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Five Tips For Surviving Your First Year As A Freelance Writer

Five Tips For Surviving Your First Year As A Freelance Writer

Today we’ve got a guest post from the amazing Ruth over at Ruth Makes Money. This girl is a freelance juggernaut and what she doesn’t know about surving the self employed lifestyle isn’t worth knowing!

Your first year as a freelance writer is inevitably one that’s peppered with wins, losses, ups, downs, and a whole load of lessons learned. There’ll be days when you feel like you’ve cracked it, and there’ll be days when you wish you’d never even started in the first place.

By the end of the 12 months though, you’ll have cut your writing teeth, and hopefully have a growing small business under your belt with the potential to pocket you a generous sum of cash each month. But how can you increase your chances of success, and make the experience both productive and profitable?

Here are my tips for surviving your first year as a freelance writer…

Always be pitching

The feast or famine cycle is something that many freelancers know all too well. One week, you’ve got work coming out your ears and you can hardly keep up. The next, you’ve got absolutely nothing booked into your diary and you’re seriously anxious about where your next cheque will be coming from. To an extent, it’s the nature of the beast. Highs and lows are to be expected. But there’s plenty you can do to take matters into your own hands and sidestep the low points.

If you want a continuous pipeline of clients, make pitching for work an every day activity. Some freelancers worry that they’ll end up with way too much to handle. Remember though that you won’t get every job you pitch for, and having more offers of work than you strictly need puts you in an extremely strong position. This is when you can start to pick and choose the projects you work on, and raise your fees in line with the demand.

Get your systems and processes in order 

Freelance writing isn’t simply about churning out some words and then having the cash magically deposited into your bank account. You’re essentially a small business owner, and that means that there’s admin to be taken care of to ensure that you’re delivering a professional service to your clients, and that things run smoothly behind the scenes. 

Consider your client onboarding process… What information do you need from them to get started, and how are you going to get that? How often will you invoice for your projects, and do you have the right documentation ready to go? And how are you keeping track of your income and expenditure to make life easier once it’s time to sort your tax return? This kind of stuff might seem a bit boring, but you’ll thank yourself for getting organised sooner rather than later. 

Step away from being a Jack of all Trades 

During my first few months as a freelancer, I wrote about everything from sex toys to Spanish holiday rentals. It was all experience. But I did quickly realise that when I pitched for work in a niche that I had a deeper knowledge of from my days in the corporate world, magical things happened. I could charge much higher rates, and I was almost always offered the job straightaway.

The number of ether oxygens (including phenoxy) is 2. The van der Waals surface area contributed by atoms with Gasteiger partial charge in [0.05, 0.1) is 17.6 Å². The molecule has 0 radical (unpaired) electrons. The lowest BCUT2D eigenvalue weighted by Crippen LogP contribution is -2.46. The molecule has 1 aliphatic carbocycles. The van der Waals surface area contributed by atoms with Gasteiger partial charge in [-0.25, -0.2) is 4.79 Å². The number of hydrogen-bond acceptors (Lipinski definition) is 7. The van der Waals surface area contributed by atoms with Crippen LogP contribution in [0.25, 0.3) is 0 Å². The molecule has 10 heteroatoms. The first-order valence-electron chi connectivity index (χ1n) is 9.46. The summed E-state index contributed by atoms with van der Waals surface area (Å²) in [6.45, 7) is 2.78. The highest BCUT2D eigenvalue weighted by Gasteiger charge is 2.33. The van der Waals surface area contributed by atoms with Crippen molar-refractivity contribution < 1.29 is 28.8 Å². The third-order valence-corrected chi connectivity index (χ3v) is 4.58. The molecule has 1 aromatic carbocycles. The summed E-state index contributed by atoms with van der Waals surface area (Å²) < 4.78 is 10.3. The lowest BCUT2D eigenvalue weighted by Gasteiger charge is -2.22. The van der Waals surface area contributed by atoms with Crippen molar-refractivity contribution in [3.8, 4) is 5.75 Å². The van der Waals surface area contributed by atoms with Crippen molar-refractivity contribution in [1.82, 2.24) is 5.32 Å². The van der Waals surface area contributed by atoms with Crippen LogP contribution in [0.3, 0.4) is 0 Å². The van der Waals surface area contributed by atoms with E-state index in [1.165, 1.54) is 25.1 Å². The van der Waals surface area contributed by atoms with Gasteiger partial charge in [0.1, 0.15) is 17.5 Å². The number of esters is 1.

Your potential clients don’t want another generic writer who’ll have a go at anything. They want someone who really knows their stuff. By being an expert rather than a generalist, you can quite quickly position yourself as the go-to person for content on that particular subject. That means less competition, and more cash. 

Know when to say no 

You’ll be eager to please your new clients and go above and beyond to keep them coming back for more. That’s great, but know that you don’t always have to say yes to everything. If a client repeatedly asks you to put in a load of hours over the weekend when that wasn’t part of your initial agreement, then that might be a conversation that you need to have. 

Equally, realise that you don’t have to accept all the work that comes your way. Projects with super low rates might just not be worth your time. Having some healthy boundaries in place will prevent you from hitting the stage where you’re totally burnt out, and make sure that you’re in the right kind of mindset for turning freelance writing into a long-term opportunity. 

Consider your longer-term plan

Your first year as a freelancer is mainly about getting stuck into writing projects and getting some experience under your belt. No matter how much you love writing though, you realise how mentally taxing it can become when you’re working with multiple clients. 

Do remember to take a step back from time to time and assess where you’re going. Do you want to rely solely on your writing income, or is it wise to diversify? Could you develop an income stream that’s slightly more passive, in case you’re ill or can’t work for a while for whatever reason? Don’t try to run before you can walk, but schedule regular checkpoints into your diary so you can assess how you’re doing, and where you ultimately want your writing to take you.

During your first year, you’ll make plenty of mistakes. They’re just part of the journey, and they all help you to work out exactly how you want to run your freelance business.

Taking action in these five areas though will put you way ahead of the curve, and increase your chances of ending the year having created something that you can truly be proud of, and that’ll serve you for a long time to come.

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  1. Pingback: 10 Best Ways to Make Money in An Hour - The Money Shed

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